Let’s take some immediate pressure off of you. Your worship ministry is not the reason why any first time guest will or will not come back to your church. If that’s your primary concern, read about what really matters in getting guests to return. Your worship ministry may influence whether or not someone stays at your church long-term. Even then, people care less about style and more about excellence. Even younger generations are flexible on what worship looks like, provided that it is thoughtful, genuine, and well-executed. If you’re looking at those three adjectives and shaking your head, then read on, friend. There is hope. To revolutionize your worship ministry and turn it into something that is truly thoughtful, genuine, and well-executed, it comes down to one word: plan. Here are the five ways you need to plan to jumpstart your worship ministry: 1. Plan ahead. Have set planning chunks, with increasing amount of detail. Plan a years worth of series’ and messages. If your church preaches through books, determine the weekly text a year out. If your church teaches topically, determine each week’s big point. Then identify key weekends within each quarter. Are there major initiatives that will require additional promotion? Is there a special weekend like Easter or Mother’s Day that should have special programming? Bold these critical weekends months in advance so that they can receive the attention they deserve. Each month, look ahead to the specifics of each weekend service. Be sure to give the people in your creative department—staff or volunteers—at least a couple of weeks to produce or plan any special elements that...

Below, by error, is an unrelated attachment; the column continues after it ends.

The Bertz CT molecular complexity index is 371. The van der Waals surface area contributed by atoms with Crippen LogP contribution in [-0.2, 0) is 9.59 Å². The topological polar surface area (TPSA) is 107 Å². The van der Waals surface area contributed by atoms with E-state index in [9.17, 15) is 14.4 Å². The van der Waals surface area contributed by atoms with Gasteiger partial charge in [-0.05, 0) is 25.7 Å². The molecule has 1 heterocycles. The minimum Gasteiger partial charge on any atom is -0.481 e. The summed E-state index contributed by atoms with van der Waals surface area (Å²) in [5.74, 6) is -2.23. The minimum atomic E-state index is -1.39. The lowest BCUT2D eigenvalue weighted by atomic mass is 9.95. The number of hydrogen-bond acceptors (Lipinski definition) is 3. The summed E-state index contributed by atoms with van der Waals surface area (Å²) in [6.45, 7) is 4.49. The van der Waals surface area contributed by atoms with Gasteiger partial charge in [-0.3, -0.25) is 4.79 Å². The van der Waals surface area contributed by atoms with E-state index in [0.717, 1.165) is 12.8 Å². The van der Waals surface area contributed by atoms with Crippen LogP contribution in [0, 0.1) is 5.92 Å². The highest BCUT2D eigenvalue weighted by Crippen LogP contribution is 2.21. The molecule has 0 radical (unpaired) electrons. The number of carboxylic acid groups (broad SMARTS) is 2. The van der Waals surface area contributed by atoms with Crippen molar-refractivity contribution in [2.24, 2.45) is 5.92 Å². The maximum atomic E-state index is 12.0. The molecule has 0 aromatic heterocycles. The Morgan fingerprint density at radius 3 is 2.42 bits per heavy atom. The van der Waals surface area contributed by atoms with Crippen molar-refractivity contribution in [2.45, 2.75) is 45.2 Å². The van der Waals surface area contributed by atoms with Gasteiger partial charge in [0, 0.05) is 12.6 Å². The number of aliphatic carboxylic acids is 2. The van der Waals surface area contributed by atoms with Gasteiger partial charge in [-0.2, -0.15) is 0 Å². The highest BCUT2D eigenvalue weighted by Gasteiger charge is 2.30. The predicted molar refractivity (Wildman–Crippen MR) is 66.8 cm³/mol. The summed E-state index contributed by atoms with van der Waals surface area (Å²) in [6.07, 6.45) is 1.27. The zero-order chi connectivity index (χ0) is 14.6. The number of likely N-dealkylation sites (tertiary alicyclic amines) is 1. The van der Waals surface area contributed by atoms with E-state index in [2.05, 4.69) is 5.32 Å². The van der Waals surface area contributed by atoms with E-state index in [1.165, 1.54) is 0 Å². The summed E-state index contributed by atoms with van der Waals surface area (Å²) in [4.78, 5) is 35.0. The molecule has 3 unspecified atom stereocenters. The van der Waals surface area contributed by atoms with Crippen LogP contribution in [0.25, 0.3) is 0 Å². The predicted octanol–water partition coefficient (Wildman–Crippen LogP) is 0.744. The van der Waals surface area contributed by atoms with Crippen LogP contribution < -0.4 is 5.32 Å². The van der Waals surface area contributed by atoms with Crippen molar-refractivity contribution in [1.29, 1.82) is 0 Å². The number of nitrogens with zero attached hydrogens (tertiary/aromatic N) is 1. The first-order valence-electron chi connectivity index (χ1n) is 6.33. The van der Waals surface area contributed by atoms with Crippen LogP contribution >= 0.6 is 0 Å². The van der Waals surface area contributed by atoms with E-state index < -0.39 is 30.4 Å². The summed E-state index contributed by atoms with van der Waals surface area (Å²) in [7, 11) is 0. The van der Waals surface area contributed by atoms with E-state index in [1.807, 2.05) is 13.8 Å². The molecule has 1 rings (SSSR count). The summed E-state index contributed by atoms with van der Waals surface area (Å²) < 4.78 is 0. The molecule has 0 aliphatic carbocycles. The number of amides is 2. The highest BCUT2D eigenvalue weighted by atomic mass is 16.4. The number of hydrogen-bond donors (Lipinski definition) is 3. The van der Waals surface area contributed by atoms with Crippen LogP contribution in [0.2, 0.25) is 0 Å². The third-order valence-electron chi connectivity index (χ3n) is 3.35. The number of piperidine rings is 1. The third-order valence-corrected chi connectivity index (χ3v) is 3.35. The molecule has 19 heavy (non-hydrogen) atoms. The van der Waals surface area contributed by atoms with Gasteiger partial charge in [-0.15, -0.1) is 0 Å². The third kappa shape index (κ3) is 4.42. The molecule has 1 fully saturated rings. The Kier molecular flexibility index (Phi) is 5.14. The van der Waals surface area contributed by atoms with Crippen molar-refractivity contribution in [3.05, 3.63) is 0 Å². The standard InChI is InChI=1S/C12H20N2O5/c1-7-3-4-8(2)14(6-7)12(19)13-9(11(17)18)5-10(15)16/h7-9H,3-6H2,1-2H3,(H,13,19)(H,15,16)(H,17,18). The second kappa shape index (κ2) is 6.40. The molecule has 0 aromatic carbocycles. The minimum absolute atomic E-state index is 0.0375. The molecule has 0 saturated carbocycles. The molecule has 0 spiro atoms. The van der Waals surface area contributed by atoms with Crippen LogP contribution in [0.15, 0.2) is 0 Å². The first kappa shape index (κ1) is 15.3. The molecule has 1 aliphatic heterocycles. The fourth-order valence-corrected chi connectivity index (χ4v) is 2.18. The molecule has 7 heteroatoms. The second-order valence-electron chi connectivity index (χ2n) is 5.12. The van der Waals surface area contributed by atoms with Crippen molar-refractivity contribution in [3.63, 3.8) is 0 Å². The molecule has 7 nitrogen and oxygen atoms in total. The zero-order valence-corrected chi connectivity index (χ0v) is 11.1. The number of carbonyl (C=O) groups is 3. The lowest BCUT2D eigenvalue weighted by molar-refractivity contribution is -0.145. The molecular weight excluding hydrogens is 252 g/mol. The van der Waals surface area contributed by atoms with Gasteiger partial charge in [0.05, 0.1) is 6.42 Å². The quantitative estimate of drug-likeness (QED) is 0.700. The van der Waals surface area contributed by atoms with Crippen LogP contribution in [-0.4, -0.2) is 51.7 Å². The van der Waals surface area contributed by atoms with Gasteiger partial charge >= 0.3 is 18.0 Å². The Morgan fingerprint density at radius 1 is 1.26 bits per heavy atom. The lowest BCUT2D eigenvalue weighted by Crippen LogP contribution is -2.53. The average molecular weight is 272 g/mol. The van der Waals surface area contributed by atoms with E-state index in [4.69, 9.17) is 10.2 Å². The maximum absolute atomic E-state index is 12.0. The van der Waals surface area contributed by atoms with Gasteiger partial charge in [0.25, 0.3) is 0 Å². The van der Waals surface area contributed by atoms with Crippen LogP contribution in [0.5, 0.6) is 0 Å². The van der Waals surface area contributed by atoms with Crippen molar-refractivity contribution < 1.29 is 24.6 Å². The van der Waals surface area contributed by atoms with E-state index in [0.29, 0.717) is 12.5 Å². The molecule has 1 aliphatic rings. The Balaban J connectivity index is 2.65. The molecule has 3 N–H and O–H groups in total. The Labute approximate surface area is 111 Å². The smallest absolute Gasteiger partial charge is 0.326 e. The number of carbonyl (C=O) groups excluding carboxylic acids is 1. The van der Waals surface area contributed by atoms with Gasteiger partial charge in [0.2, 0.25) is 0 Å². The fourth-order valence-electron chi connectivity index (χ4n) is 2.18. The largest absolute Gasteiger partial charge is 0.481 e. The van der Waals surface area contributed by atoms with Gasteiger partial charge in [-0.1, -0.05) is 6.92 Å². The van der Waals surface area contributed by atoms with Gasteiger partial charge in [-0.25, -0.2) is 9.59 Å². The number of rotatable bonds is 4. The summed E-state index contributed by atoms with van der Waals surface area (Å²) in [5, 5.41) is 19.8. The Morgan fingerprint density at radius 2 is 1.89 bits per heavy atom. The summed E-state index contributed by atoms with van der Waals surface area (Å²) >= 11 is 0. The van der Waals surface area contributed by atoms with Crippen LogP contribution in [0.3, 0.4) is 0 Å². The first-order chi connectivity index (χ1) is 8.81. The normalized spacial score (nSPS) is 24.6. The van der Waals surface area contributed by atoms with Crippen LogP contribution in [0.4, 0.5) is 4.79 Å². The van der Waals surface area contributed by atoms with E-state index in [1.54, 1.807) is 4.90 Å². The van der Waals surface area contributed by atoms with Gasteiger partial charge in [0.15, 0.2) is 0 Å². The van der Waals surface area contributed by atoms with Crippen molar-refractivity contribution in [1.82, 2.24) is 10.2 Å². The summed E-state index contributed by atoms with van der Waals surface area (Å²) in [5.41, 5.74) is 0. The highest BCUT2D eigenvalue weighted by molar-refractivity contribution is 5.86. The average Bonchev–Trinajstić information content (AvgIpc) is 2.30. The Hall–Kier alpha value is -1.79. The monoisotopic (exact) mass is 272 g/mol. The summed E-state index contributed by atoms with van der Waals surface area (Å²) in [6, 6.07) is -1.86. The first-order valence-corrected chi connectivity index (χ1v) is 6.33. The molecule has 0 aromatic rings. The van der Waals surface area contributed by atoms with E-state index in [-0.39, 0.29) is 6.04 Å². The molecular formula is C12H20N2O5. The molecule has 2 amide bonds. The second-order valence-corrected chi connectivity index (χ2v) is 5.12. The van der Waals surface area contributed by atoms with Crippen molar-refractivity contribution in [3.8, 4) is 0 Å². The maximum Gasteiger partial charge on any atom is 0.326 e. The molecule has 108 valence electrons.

10 Tips to Get More Returning Guests

10 Tips to Get More Returning Guests

When our church moved from meeting at a YMCA into a permanent location, we tried to be extremely intentional about what the first-time guest experience should be like. From the moment they pull into our campus until they leave, we want to be sure we’re communicating how much we value our guests. Here are ten things we’ve learned along the way, mostly from trial and error, in what it takes to turn first-timers into returning guests. If you follow them and contextualize them to your church and your space, I promise it will pay dividends–it has for us. 1. Don’t forget the parking lot. Some weeks our parking lot is crazy busy and crazy full–especially between services. Other weeks, especially in summer, it’s easier to navigate. Regardless, having parking lot attendants is less about helping a person find a spot and more about communicating the desire to connect with people from the moment they pull onto the campus. 2. Greeters should greet, not have conversations. I know this is counterintuitive since you’d think you should have the most social, talkative people on your greeting team–but you shouldn’t. Put warm people with a good smile and a firm handshake on this team. Put the people who like to talk at your connection area. Greeters need to focus on greeting, not conversing. First-time guests who miss out on a smile because a greeter is engrossed in a conversation are far less likely to return. Greeters need to focus on greeting, not conversing. || Tips for #Guests to Return Click To Tweet 3. Have lots of greeters, and make them identifiable. You simply...